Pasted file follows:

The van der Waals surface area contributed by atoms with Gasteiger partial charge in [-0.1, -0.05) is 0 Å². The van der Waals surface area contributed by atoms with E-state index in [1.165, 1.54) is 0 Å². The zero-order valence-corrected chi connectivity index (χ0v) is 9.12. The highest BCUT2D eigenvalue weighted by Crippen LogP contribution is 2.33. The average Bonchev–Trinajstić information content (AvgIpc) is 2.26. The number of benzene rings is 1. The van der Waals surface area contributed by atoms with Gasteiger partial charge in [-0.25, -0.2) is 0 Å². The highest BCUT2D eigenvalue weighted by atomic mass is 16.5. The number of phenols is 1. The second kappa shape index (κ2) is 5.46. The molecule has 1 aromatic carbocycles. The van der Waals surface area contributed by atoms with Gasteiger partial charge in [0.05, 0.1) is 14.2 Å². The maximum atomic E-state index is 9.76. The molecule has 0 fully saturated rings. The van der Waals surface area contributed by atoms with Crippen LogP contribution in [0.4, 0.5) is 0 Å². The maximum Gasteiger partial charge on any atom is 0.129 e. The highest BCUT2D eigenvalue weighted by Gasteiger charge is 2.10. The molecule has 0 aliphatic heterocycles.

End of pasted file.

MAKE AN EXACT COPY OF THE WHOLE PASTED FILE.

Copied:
The van der Waals surface area contributed by atoms with Gasteiger partial charge in [-0.1, -0.05) is 0 Å². The van der Waals surface area contributed by atoms with E-state index in [1.165, 1.54) is 0 Å². The zero-order valence-corrected chi connectivity index (χ0v) is 9.12. The highest BCUT2D eigenvalue weighted by Crippen LogP contribution is 2.33. The average Bonchev–Trinajstić information content (AvgIpc) is 2.26. The number of benzene rings is 1. The van der Waals surface area contributed by atoms with Gasteiger partial charge in [-0.25, -0.2) is 0 Å². The highest BCUT2D eigenvalue weighted by atomic mass is 16.5. The number of phenols is 1. The second kappa shape index (κ2) is 5.46. The molecule has 1 aromatic carbocycles. The van der Waals surface area contributed by atoms with Gasteiger partial charge in [0.05, 0.1) is 14.2 Å². The maximum atomic E-state index is 9.76. The molecule has 0 fully saturated rings. The van der Waals surface area contributed by atoms with Crippen LogP contribution in [0.4, 0.5) is 0 Å². The maximum Gasteiger partial charge on any atom is 0.129 e. The highest BCUT2D eigenvalue weighted by Gasteiger charge is 2.10. The molecule has 0 aliphatic heterocycles.